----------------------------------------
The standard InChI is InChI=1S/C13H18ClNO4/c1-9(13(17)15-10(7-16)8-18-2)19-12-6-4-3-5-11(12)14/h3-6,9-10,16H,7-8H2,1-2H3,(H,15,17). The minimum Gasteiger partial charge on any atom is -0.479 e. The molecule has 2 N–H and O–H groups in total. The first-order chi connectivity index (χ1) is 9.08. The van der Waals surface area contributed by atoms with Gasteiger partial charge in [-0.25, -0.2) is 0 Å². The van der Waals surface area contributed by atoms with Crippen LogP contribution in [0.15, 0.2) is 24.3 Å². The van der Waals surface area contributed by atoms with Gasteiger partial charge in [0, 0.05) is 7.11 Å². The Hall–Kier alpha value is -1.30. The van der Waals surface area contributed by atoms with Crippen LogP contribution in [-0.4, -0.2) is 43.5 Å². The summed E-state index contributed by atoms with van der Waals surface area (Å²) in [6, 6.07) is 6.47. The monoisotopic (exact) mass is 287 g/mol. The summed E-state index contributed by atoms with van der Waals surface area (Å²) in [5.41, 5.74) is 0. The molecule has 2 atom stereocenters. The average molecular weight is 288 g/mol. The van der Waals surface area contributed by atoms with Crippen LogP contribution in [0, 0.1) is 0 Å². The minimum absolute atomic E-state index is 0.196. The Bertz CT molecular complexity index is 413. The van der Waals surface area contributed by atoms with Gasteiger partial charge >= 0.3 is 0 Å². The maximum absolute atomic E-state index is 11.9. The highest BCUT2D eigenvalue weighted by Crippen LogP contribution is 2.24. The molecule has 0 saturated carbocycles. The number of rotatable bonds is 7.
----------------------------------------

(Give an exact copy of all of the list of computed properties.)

The standard InChI is InChI=1S/C13H18ClNO4/c1-9(13(17)15-10(7-16)8-18-2)19-12-6-4-3-5-11(12)14/h3-6,9-10,16H,7-8H2,1-2H3,(H,15,17). The minimum Gasteiger partial charge on any atom is -0.479 e. The molecule has 2 N–H and O–H groups in total. The first-order chi connectivity index (χ1) is 9.08. The van der Waals surface area contributed by atoms with Gasteiger partial charge in [-0.25, -0.2) is 0 Å². The van der Waals surface area contributed by atoms with Crippen LogP contribution in [0.15, 0.2) is 24.3 Å². The van der Waals surface area contributed by atoms with Gasteiger partial charge in [0, 0.05) is 7.11 Å². The Hall–Kier alpha value is -1.30. The van der Waals surface area contributed by atoms with Crippen LogP contribution in [-0.4, -0.2) is 43.5 Å². The summed E-state index contributed by atoms with van der Waals surface area (Å²) in [6, 6.07) is 6.47. The monoisotopic (exact) mass is 287 g/mol. The summed E-state index contributed by atoms with van der Waals surface area (Å²) in [5.41, 5.74) is 0. The molecule has 2 atom stereocenters. The average molecular weight is 288 g/mol. The van der Waals surface area contributed by atoms with Crippen LogP contribution in [0, 0.1) is 0 Å². The minimum absolute atomic E-state index is 0.196. The Bertz CT molecular complexity index is 413. The van der Waals surface area contributed by atoms with Gasteiger partial charge >= 0.3 is 0 Å². The maximum absolute atomic E-state index is 11.9. The highest BCUT2D eigenvalue weighted by Crippen LogP contribution is 2.24. The molecule has 0 saturated carbocycles. The number of rotatable bonds is 7.